Home News Community Laois Doctor on Covid-19 Vaccines: How they work and why they’re safe

Laois Doctor on Covid-19 Vaccines: How they work and why they’re safe

2020 saw the world ravaged by Covid-19 but 2021 will hopefully see the world fight back against this virus through vaccinations.

The Pfizer-BioNTech vaccine is available currently in Ireland but the belief is that two more, Moderna and Oxford/AstraZeneca, will follow suit in time.

So as cases spiral in Ireland and hospitalisations increase rapidly, vaccines are a hot topic right now and Doctor Sean Montague has answered what we believe to be very important questions about these potentially world-changing vaccines.

The adopted Laois man, originally from Tyrone, works in Kilnacourt Surgery in Portarlington.

As we speak, the 14-day incidence rate in Laois has never been higher and Dr Montague says that his surgery queries as regards Covid-19 is extremely busy.

He said: “There is a lot more positive cases in Laois this week and we are experiencing a much higher volume of calls than before Christmas.

“That is leading then to a far higher number of people that we are sending for tests, returning positive results. Everything has gone up.

“They say that less than 10% of these new cases have been found to have the new UK variant in them – so it is still largely the original Coronavirus that is infecting people but it is circulating rapidly.

“So it is ABSOLUTELY critical that people reduce their contacts as a matter of urgency.

“It has definitely been the busiest we have been from a Coronavirus point of view since March or April of last year.”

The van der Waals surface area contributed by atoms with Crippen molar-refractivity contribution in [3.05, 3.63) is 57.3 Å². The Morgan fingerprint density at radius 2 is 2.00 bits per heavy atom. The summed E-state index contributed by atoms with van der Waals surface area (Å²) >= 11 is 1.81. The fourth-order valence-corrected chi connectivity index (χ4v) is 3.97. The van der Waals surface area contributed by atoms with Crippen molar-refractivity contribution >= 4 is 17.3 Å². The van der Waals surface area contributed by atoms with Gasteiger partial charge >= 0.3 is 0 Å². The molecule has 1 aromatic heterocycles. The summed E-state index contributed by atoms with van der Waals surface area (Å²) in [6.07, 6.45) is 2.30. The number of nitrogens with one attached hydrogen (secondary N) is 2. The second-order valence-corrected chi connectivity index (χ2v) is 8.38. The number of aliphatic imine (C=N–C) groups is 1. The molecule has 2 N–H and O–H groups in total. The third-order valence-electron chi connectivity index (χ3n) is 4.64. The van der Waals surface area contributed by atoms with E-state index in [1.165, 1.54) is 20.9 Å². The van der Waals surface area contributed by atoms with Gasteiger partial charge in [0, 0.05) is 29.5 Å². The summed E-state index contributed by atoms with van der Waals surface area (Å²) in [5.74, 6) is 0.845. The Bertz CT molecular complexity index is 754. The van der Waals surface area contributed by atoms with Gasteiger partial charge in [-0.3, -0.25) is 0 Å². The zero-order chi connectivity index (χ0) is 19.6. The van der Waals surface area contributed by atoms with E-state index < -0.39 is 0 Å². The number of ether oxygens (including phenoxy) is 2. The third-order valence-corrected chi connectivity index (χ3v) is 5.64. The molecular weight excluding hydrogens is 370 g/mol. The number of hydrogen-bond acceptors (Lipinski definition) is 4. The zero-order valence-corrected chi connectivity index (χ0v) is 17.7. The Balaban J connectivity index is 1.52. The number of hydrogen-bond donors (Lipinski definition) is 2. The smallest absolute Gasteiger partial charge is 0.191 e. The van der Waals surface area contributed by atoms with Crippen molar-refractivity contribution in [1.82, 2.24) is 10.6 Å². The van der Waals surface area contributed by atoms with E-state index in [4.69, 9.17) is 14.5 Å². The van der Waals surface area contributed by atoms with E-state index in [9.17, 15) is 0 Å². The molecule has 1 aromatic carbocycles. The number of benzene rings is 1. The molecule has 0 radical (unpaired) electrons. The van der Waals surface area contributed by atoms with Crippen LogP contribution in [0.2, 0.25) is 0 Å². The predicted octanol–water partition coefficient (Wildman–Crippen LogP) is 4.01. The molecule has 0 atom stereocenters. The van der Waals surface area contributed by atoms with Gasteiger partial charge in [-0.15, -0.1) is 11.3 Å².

More than 2,260 people have now been recorded as Covid-related deaths in Ireland since the pandemic began in March.

And Dr Montague, using his understanding as GP, explains how the Coronavirus ultimately leads to these people passing away – by causing a person’s immune system to damage themselves.

He said: “If the immune system doesn’t have a specific knowledge of whatever is attacking it, it tends have a non-specific inflammatory reaction causing marked damage to its own tissues.

“So the body’s immune response is not specific if it doesn’t know what is causing the harm – and that causes a lot of problems.

“Part of the treatment for the Coronavirus is to give people a steroid called Dexamethasone and the way that it works is to reduce the body’s immune system.

“A lot of the harm caused by this virus is the body’s own immune system reacting against the virus. You damage your own tissues.

“So the vaccine modifies your immune system to produce a very specific response and it attacks the Coronavirus by attacking its Spike Proteins which makes it unable to get into the cells.

“Coronavirus gets its name from Latin as Corona means crown in that language and the shape of this crown is taken on by the Spike Protein.”

Two of the vaccines that have been developed are called RNA vaccines – a brand new technique and Dr Montague, once again using his understanding as a GP, explains how they work.

He said: “There are a few vaccines that have been developed. You have the Pfizer-BioNTech vaccine and the Moderna vaccine – both of which are RNA vaccines.

“It is the Spike Protein that allows the Coronavirus to enter the body’s cell. So, if the Spike Protein can’t function then the Coronavirus can’t get into the cells, then it can’t do that much harm.

“The two vaccines mentioned earlier work through what is called ‘RNA’. RNA (ribonucleic acid) is a recipe for a code of proteins and the body recognises RNA because RNA is what is read from DNA.

“The RNA is transported into the interior of the cell called the cytoplasm. In the cytoplasm, the process of making the protein from the RNA recipe takes place.

“For the first time ever, a completely new technique, the vaccine contains RNA which codes for the Coronavirus Spike Proteins.

“When the vaccine is administrated, the cells of the immune system, take the RNA into their cytoplasm and manufacture Spike Proteins.

“This causes the body to mount a specific immunological response against the Spike Proteins on the Coraranvirus’ coat preventing the Coronavirus from entering the cells as effectively.

“It takes two weeks approximately for this process to take place.

“The body then in future recognises the Spike Proteins as something that it has to respond to so it produces antibodies and cell mediated immunity against the Spike Protein.